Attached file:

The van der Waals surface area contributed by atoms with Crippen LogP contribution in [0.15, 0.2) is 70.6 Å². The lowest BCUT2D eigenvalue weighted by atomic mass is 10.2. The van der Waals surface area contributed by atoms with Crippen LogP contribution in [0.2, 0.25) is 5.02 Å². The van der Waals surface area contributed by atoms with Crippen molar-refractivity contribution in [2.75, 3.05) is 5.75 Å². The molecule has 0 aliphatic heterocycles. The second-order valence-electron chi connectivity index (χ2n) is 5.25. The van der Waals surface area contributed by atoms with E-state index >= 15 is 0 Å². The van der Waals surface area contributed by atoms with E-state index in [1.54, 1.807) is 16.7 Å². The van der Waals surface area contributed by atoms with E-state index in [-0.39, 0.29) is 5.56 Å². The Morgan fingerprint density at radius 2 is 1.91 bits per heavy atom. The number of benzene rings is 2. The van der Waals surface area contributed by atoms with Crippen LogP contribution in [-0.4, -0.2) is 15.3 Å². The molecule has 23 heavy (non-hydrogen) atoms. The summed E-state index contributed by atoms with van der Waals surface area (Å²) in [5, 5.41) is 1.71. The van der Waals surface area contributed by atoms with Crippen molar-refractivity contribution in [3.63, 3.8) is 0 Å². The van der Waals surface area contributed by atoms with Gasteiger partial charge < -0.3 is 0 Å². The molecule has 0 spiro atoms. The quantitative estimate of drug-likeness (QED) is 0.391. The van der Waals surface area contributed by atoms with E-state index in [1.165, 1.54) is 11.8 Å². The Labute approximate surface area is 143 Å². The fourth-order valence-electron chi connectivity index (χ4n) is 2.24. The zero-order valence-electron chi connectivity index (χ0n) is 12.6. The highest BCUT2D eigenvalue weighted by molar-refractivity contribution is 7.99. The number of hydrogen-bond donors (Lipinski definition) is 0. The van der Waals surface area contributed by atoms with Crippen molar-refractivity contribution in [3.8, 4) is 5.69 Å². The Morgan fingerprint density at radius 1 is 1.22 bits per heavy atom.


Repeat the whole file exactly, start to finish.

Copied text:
The van der Waals surface area contributed by atoms with Crippen LogP contribution in [0.15, 0.2) is 70.6 Å². The lowest BCUT2D eigenvalue weighted by atomic mass is 10.2. The van der Waals surface area contributed by atoms with Crippen LogP contribution in [0.2, 0.25) is 5.02 Å². The van der Waals surface area contributed by atoms with Crippen molar-refractivity contribution in [2.75, 3.05) is 5.75 Å². The molecule has 0 aliphatic heterocycles. The second-order valence-electron chi connectivity index (χ2n) is 5.25. The van der Waals surface area contributed by atoms with E-state index >= 15 is 0 Å². The van der Waals surface area contributed by atoms with E-state index in [1.54, 1.807) is 16.7 Å². The van der Waals surface area contributed by atoms with E-state index in [-0.39, 0.29) is 5.56 Å². The Morgan fingerprint density at radius 2 is 1.91 bits per heavy atom. The number of benzene rings is 2. The van der Waals surface area contributed by atoms with Crippen LogP contribution in [-0.4, -0.2) is 15.3 Å². The molecule has 23 heavy (non-hydrogen) atoms. The summed E-state index contributed by atoms with van der Waals surface area (Å²) in [5, 5.41) is 1.71. The van der Waals surface area contributed by atoms with Crippen molar-refractivity contribution in [3.63, 3.8) is 0 Å². The van der Waals surface area contributed by atoms with Gasteiger partial charge < -0.3 is 0 Å². The molecule has 0 spiro atoms. The quantitative estimate of drug-likeness (QED) is 0.391. The van der Waals surface area contributed by atoms with E-state index in [1.165, 1.54) is 11.8 Å². The Labute approximate surface area is 143 Å². The fourth-order valence-electron chi connectivity index (χ4n) is 2.24. The zero-order valence-electron chi connectivity index (χ0n) is 12.6. The highest BCUT2D eigenvalue weighted by molar-refractivity contribution is 7.99. The number of hydrogen-bond donors (Lipinski definition) is 0. The van der Waals surface area contributed by atoms with Crippen molar-refractivity contribution in [3.8, 4) is 5.69 Å². The Morgan fingerprint density at radius 1 is 1.22 bits per heavy atom.